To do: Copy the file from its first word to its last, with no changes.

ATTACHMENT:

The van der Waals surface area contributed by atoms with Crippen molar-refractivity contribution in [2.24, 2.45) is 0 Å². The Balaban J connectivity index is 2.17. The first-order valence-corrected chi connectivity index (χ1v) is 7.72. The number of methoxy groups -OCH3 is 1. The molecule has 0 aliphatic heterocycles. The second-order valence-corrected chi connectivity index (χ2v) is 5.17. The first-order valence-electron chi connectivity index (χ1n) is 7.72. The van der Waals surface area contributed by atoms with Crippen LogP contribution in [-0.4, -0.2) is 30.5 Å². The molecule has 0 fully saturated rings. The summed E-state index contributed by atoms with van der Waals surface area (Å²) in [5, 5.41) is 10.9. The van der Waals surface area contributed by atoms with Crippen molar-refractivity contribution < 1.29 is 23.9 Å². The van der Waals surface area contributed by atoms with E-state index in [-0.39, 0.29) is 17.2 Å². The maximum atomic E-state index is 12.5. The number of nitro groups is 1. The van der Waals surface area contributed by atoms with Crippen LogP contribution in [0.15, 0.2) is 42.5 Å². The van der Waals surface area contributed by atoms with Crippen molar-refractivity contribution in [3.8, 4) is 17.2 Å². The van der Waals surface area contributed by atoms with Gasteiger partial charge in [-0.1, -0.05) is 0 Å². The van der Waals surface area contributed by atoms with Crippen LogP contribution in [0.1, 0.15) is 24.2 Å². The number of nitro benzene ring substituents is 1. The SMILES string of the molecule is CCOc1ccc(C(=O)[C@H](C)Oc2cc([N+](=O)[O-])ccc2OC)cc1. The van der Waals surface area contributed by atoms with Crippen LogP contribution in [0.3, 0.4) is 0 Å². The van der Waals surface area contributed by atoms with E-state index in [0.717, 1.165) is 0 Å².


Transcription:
The van der Waals surface area contributed by atoms with Crippen molar-refractivity contribution in [2.24, 2.45) is 0 Å². The Balaban J connectivity index is 2.17. The first-order valence-corrected chi connectivity index (χ1v) is 7.72. The number of methoxy groups -OCH3 is 1. The molecule has 0 aliphatic heterocycles. The second-order valence-corrected chi connectivity index (χ2v) is 5.17. The first-order valence-electron chi connectivity index (χ1n) is 7.72. The van der Waals surface area contributed by atoms with Crippen LogP contribution in [-0.4, -0.2) is 30.5 Å². The molecule has 0 fully saturated rings. The summed E-state index contributed by atoms with van der Waals surface area (Å²) in [5, 5.41) is 10.9. The van der Waals surface area contributed by atoms with Crippen molar-refractivity contribution < 1.29 is 23.9 Å². The van der Waals surface area contributed by atoms with E-state index in [-0.39, 0.29) is 17.2 Å². The maximum atomic E-state index is 12.5. The number of nitro groups is 1. The van der Waals surface area contributed by atoms with Crippen LogP contribution in [0.15, 0.2) is 42.5 Å². The van der Waals surface area contributed by atoms with Crippen molar-refractivity contribution in [3.8, 4) is 17.2 Å². The van der Waals surface area contributed by atoms with Gasteiger partial charge in [-0.1, -0.05) is 0 Å². The van der Waals surface area contributed by atoms with Crippen LogP contribution in [0.1, 0.15) is 24.2 Å². The number of nitro benzene ring substituents is 1. The SMILES string of the molecule is CCOc1ccc(C(=O)[C@H](C)Oc2cc([N+](=O)[O-])ccc2OC)cc1. The van der Waals surface area contributed by atoms with Crippen LogP contribution in [0.3, 0.4) is 0 Å². The van der Waals surface area contributed by atoms with E-state index in [0.717, 1.165) is 0 Å².